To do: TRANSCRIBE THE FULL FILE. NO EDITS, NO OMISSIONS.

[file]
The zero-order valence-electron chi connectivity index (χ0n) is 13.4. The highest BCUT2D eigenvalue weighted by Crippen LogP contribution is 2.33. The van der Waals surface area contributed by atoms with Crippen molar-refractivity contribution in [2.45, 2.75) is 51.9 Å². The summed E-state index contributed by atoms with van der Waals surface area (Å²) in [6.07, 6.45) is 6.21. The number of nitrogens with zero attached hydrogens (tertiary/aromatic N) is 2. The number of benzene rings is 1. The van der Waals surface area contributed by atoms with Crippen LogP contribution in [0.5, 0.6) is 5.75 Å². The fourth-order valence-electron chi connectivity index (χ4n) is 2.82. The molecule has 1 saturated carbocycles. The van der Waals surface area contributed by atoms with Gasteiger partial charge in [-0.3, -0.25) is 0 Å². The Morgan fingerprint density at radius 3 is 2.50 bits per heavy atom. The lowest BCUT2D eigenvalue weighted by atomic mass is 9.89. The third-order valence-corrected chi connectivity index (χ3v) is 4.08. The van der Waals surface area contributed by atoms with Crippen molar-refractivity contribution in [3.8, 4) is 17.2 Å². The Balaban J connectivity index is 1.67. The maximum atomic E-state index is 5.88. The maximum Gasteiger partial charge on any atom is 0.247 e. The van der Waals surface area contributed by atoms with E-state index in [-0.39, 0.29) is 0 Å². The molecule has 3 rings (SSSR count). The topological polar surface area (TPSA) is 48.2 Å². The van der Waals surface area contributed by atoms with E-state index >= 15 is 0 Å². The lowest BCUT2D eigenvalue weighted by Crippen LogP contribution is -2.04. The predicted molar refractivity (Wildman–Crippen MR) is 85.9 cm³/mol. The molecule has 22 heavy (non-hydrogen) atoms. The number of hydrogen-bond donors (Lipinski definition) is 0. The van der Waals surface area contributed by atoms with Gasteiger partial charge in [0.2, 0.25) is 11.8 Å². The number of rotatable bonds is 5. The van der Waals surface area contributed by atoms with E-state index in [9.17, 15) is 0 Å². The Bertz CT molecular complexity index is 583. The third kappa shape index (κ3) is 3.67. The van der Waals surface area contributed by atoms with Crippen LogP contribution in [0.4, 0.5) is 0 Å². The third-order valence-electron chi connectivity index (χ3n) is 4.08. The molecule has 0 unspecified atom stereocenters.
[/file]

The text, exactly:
The zero-order valence-electron chi connectivity index (χ0n) is 13.4. The highest BCUT2D eigenvalue weighted by Crippen LogP contribution is 2.33. The van der Waals surface area contributed by atoms with Crippen molar-refractivity contribution in [2.45, 2.75) is 51.9 Å². The summed E-state index contributed by atoms with van der Waals surface area (Å²) in [6.07, 6.45) is 6.21. The number of nitrogens with zero attached hydrogens (tertiary/aromatic N) is 2. The number of benzene rings is 1. The van der Waals surface area contributed by atoms with Crippen LogP contribution in [0.5, 0.6) is 5.75 Å². The fourth-order valence-electron chi connectivity index (χ4n) is 2.82. The molecule has 1 saturated carbocycles. The van der Waals surface area contributed by atoms with Gasteiger partial charge in [-0.3, -0.25) is 0 Å². The Morgan fingerprint density at radius 3 is 2.50 bits per heavy atom. The lowest BCUT2D eigenvalue weighted by atomic mass is 9.89. The third-order valence-corrected chi connectivity index (χ3v) is 4.08. The van der Waals surface area contributed by atoms with Crippen molar-refractivity contribution in [3.8, 4) is 17.2 Å². The Balaban J connectivity index is 1.67. The maximum atomic E-state index is 5.88. The maximum Gasteiger partial charge on any atom is 0.247 e. The van der Waals surface area contributed by atoms with E-state index in [-0.39, 0.29) is 0 Å². The molecule has 3 rings (SSSR count). The topological polar surface area (TPSA) is 48.2 Å². The van der Waals surface area contributed by atoms with E-state index >= 15 is 0 Å². The lowest BCUT2D eigenvalue weighted by Crippen LogP contribution is -2.04. The predicted molar refractivity (Wildman–Crippen MR) is 85.9 cm³/mol. The molecule has 22 heavy (non-hydrogen) atoms. The number of hydrogen-bond donors (Lipinski definition) is 0. The van der Waals surface area contributed by atoms with Gasteiger partial charge in [0.2, 0.25) is 11.8 Å². The number of rotatable bonds is 5. The van der Waals surface area contributed by atoms with E-state index in [9.17, 15) is 0 Å². The Bertz CT molecular complexity index is 583. The third kappa shape index (κ3) is 3.67. The van der Waals surface area contributed by atoms with Crippen LogP contribution in [0.4, 0.5) is 0 Å². The third-order valence-electron chi connectivity index (χ3n) is 4.08. The molecule has 0 unspecified atom stereocenters.